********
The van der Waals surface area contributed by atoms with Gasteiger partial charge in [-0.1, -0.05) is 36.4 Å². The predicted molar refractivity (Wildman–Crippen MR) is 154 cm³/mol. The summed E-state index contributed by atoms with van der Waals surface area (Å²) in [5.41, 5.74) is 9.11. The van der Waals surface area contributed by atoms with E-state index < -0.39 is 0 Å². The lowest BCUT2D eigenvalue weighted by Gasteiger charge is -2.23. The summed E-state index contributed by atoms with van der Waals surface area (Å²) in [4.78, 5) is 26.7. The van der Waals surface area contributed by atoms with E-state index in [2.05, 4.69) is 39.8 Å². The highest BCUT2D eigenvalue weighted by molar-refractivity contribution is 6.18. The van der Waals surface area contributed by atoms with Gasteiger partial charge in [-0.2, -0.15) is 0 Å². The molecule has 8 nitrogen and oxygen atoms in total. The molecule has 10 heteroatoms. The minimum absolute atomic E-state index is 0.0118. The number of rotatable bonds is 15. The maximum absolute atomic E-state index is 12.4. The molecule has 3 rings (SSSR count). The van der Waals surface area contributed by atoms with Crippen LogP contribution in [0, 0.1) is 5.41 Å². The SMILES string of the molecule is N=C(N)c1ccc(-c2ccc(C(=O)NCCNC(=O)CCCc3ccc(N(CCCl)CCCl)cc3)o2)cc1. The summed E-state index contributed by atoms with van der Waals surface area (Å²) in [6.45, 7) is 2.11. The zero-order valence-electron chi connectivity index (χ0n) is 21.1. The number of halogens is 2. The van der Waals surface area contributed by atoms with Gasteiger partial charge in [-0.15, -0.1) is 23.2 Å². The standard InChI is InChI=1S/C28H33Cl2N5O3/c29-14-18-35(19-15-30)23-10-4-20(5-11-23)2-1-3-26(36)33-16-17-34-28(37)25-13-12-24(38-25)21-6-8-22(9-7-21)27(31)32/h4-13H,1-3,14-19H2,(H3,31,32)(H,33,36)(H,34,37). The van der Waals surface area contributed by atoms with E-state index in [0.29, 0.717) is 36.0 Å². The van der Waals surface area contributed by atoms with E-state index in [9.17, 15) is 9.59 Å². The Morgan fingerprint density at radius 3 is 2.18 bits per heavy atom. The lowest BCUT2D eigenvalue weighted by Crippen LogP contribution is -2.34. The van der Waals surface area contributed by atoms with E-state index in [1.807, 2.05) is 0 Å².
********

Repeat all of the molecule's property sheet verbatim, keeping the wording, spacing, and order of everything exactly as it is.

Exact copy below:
The van der Waals surface area contributed by atoms with Gasteiger partial charge in [-0.1, -0.05) is 36.4 Å². The predicted molar refractivity (Wildman–Crippen MR) is 154 cm³/mol. The summed E-state index contributed by atoms with van der Waals surface area (Å²) in [5.41, 5.74) is 9.11. The van der Waals surface area contributed by atoms with E-state index < -0.39 is 0 Å². The lowest BCUT2D eigenvalue weighted by Gasteiger charge is -2.23. The summed E-state index contributed by atoms with van der Waals surface area (Å²) in [4.78, 5) is 26.7. The van der Waals surface area contributed by atoms with E-state index in [2.05, 4.69) is 39.8 Å². The highest BCUT2D eigenvalue weighted by molar-refractivity contribution is 6.18. The van der Waals surface area contributed by atoms with Gasteiger partial charge in [-0.2, -0.15) is 0 Å². The molecule has 8 nitrogen and oxygen atoms in total. The molecule has 10 heteroatoms. The minimum absolute atomic E-state index is 0.0118. The number of rotatable bonds is 15. The maximum absolute atomic E-state index is 12.4. The molecule has 3 rings (SSSR count). The van der Waals surface area contributed by atoms with Crippen LogP contribution in [0, 0.1) is 5.41 Å². The SMILES string of the molecule is N=C(N)c1ccc(-c2ccc(C(=O)NCCNC(=O)CCCc3ccc(N(CCCl)CCCl)cc3)o2)cc1. The summed E-state index contributed by atoms with van der Waals surface area (Å²) in [6.45, 7) is 2.11. The zero-order valence-electron chi connectivity index (χ0n) is 21.1. The number of halogens is 2. The van der Waals surface area contributed by atoms with Gasteiger partial charge in [-0.15, -0.1) is 23.2 Å². The standard InChI is InChI=1S/C28H33Cl2N5O3/c29-14-18-35(19-15-30)23-10-4-20(5-11-23)2-1-3-26(36)33-16-17-34-28(37)25-13-12-24(38-25)21-6-8-22(9-7-21)27(31)32/h4-13H,1-3,14-19H2,(H3,31,32)(H,33,36)(H,34,37). The van der Waals surface area contributed by atoms with E-state index in [0.29, 0.717) is 36.0 Å². The van der Waals surface area contributed by atoms with E-state index in [9.17, 15) is 9.59 Å². The Morgan fingerprint density at radius 3 is 2.18 bits per heavy atom. The lowest BCUT2D eigenvalue weighted by Crippen LogP contribution is -2.34. The van der Waals surface area contributed by atoms with E-state index in [1.807, 2.05) is 0 Å².